Excellent post, Douglas. And more enlightening, probably, than my story of
the runaway excursion (which did happen in California, by the way).
With the "3 Stooges" decision, one can see that the law seems to favor
whomever wants to be vindictive enough to pursue it. One has to wonder how
healthy a practice this is for the big picture(puns not intended, but useful
For example, with your "3-page release form," you'd miss about
eleventy-seven good street pictures while securing 12 signatures--unless of
course you were doing a photo-documentary piece on the confusion of people
signing contracts. ;-) On the flip side, predatory Paparazi can hound a
princess to death with no major consequences besides bad publicity.
Somewhere there must be a middle ground--where the Truth is worth something
and Freedom's not just another word.
In California, where I practice law, a state constitutional right of privacy
was added by initiative about 25 years ago. What it really means in the
context of street photography, I do not know. The area of privacy is
All of these discussions are interesting as to what various people believe
is the law in this area. It is complex, constantly changing and very fact
specific. People in California in particular look at being slighted in some
manner as an opportunity to win the lottery of litigation assuming that they
can find a lawyer to prosecute a lawsuit on a contingency fee basis. I
think that the law is evolving into the concept that you cannot publish a
person's likeness without permission subject to some very narrow exceptions.
I think that this is unfortunate.
A recent case decided by the California Supreme Court found that the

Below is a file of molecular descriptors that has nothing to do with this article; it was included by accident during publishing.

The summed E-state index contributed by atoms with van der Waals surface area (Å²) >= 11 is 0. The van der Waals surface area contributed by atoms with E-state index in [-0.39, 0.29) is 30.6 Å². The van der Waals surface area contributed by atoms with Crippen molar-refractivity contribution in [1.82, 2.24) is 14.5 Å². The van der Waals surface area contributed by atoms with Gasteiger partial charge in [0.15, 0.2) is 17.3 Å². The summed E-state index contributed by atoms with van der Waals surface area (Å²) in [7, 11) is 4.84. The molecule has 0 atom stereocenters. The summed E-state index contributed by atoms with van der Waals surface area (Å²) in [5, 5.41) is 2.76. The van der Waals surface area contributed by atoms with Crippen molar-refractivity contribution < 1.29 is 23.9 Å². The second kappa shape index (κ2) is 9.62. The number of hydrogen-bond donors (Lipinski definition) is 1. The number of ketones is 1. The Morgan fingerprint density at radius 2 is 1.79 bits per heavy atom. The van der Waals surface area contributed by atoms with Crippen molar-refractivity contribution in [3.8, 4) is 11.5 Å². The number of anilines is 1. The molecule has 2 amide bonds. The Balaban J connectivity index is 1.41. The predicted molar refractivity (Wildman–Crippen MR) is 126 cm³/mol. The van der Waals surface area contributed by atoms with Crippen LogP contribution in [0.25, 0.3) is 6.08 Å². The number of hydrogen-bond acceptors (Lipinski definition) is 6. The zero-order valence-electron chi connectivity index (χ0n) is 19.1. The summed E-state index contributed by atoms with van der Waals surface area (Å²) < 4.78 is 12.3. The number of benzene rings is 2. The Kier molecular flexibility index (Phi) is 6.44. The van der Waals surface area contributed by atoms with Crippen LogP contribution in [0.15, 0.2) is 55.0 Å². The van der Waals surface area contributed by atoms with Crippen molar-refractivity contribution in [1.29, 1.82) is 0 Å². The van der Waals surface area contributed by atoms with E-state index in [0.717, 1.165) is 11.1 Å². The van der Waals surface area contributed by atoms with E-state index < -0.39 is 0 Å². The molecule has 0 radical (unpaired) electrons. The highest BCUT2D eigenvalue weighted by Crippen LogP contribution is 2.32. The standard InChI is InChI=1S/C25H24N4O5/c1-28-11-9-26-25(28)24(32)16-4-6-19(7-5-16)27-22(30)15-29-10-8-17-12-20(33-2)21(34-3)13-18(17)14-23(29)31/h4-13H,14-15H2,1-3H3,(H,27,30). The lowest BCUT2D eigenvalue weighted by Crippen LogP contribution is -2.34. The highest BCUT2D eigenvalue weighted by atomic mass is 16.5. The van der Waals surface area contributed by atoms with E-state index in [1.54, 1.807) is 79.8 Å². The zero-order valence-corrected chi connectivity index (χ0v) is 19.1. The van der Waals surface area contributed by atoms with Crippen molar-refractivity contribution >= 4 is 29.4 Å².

likenesses of the Three Stooges drawn by an artist and placed on T-Shirts
sold a Venice Beach were misappropriations of the likenesses for commercial
purposes. Other cases have found that broadcasts of non-celebrities engaged
in personal traumas - car accidents, rescues from peril, criminal activities
and the like - by "reality" TV shows were not protected by journalistic
privileges but were violations of the right to privacy. Can plain old HCB
street photography in jeopardy?
This area of law is not my area of expertise - I am a corporate lawyer. I
know enough to be wary. I do some street photography and do not get model
releases. I have always wondered what a model release is anyway. If I were
to draft one that truly covered my risks, the release would probably be
several pages long.
Do photographers wandering around the street really get these things? If
so, what so they say?
----- Original Message -----
From: "Johnny Deadman" <email@example.com>
To: "Filmscanners" <Filmscanners@halftone.co.uk>
Sent: Sunday, May 20, 2001 3:37 PM
Subject: Re: filmscanners: OT: photographing on the street
> on 5/20/01 6:19 PM, Lynn Allen at firstname.lastname@example.org wrote:
> >> Does US law really provide for someone to sue for invasion of privacy?
> > I've never heard of that. I would like to know more if it is true.
> > OK, True Story; this happend in the late 50's: A Greyhound excursion bus
> > tour (50's version of Princess Cruises), photographer's assignment is to
> > photograph happy people enjoying themselves on the excursion.
> > One photo shows a happy, smiling couple obviously enjoying the trip, and
> > company uses it in a *small* brochure. The couple's spouses, who were
> > on the trip, are less than thrilled.
> > Divorce. Lawsuit. Greyhound settles out of court. Art Director is fired
> > get his job).
> Okay but that's not invasion of privacy in the sense of the French law or
> touted UK law (it won't happen). That's just non-released commercial
> As far as I am aware there's no invasion of privacy statute in US law.
> John Brownlow
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